“In Copenhagen, businesses were left waiting at the altar for governments to solve the climate change problem. Companies then moved on with their own climate action plans – and you’re seeing some first results of those efforts today,” Samantha Smith, the head of the World Wildlife Fund’s Global Climate & Energy Initiative, said Tuesday in a statement.
“We agree with the business leaders at the Summit today – they are moving and it’s now governments’ turn to raise ambition and lead.”
While Smith noted that strong action from corporations is “critical,” she cautioned that “some powerful parts of the private sector are still actively standing in the way of policy decisions that could lead to more renewable investments and a clean energy future. That kind of backward-thinking and obstructionism must stop.”
Such dual concerns have characterized much of the civil society response to the new corporate interest in responding to climate change. After record-breaking crowds gathered in New York and in other cities around the world on Sunday to demand emissions-related action from policymakers, demonstrators continued their actions on Wall Street the following day. While those protests carried multiple messages, demonstrators particularly vented anger over what they see as corporate obstructionism around climate action.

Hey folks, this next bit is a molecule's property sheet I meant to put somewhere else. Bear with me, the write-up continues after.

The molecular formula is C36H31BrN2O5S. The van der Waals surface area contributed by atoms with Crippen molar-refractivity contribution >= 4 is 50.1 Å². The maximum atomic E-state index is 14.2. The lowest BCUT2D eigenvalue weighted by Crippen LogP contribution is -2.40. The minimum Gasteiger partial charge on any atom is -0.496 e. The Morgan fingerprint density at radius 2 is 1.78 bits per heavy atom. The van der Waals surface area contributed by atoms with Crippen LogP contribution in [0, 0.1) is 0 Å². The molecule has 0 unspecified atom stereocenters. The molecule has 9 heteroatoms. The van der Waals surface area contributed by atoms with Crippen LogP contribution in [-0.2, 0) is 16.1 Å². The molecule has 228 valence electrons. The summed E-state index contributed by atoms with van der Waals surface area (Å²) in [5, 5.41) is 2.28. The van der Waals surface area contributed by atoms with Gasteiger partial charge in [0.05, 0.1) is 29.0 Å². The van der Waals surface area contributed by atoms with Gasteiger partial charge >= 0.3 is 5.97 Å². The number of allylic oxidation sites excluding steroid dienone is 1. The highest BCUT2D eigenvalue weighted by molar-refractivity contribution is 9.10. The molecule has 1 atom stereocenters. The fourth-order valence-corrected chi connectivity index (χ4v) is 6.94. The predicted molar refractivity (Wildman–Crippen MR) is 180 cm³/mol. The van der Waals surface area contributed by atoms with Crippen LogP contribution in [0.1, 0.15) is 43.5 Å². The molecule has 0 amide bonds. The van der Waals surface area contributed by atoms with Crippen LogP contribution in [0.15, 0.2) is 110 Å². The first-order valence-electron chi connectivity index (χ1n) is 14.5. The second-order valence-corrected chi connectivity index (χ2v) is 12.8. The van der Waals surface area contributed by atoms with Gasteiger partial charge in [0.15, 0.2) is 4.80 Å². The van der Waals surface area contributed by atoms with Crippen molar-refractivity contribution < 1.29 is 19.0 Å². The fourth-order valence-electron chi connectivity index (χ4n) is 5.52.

Here in Washington, climate protesters have likewise focused their frustrations on business entities, marching on Tuesday in front of industry trade associations and deriding “corporate sponsors of climate change.” Many say that the underlying profit motive inherent to any corporate structure makes it hard to put much faith in company-led sustainability initiatives.